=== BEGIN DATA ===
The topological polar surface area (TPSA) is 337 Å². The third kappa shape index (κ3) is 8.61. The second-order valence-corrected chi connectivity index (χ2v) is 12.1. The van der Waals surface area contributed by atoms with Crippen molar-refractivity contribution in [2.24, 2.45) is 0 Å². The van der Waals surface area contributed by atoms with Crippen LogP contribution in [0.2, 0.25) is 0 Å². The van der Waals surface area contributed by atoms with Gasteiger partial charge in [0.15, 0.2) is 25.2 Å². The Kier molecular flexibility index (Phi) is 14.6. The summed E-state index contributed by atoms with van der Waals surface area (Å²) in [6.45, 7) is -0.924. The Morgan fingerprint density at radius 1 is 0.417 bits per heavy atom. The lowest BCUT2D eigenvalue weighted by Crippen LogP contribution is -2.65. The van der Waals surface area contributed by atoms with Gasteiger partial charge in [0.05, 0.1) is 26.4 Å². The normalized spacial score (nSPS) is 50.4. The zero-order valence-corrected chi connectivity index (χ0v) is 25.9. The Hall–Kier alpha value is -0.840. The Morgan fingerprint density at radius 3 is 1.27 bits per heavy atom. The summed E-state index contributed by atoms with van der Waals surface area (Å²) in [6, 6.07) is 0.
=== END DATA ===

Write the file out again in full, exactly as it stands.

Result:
The topological polar surface area (TPSA) is 337 Å². The third kappa shape index (κ3) is 8.61. The second-order valence-corrected chi connectivity index (χ2v) is 12.1. The van der Waals surface area contributed by atoms with Crippen molar-refractivity contribution in [2.24, 2.45) is 0 Å². The van der Waals surface area contributed by atoms with Crippen LogP contribution in [0.2, 0.25) is 0 Å². The van der Waals surface area contributed by atoms with Gasteiger partial charge in [0.15, 0.2) is 25.2 Å². The Kier molecular flexibility index (Phi) is 14.6. The summed E-state index contributed by atoms with van der Waals surface area (Å²) in [6.45, 7) is -0.924. The Morgan fingerprint density at radius 1 is 0.417 bits per heavy atom. The lowest BCUT2D eigenvalue weighted by Crippen LogP contribution is -2.65. The van der Waals surface area contributed by atoms with Gasteiger partial charge in [0.05, 0.1) is 26.4 Å². The normalized spacial score (nSPS) is 50.4. The zero-order valence-corrected chi connectivity index (χ0v) is 25.9. The Hall–Kier alpha value is -0.840. The Morgan fingerprint density at radius 3 is 1.27 bits per heavy atom. The summed E-state index contributed by atoms with van der Waals surface area (Å²) in [6, 6.07) is 0.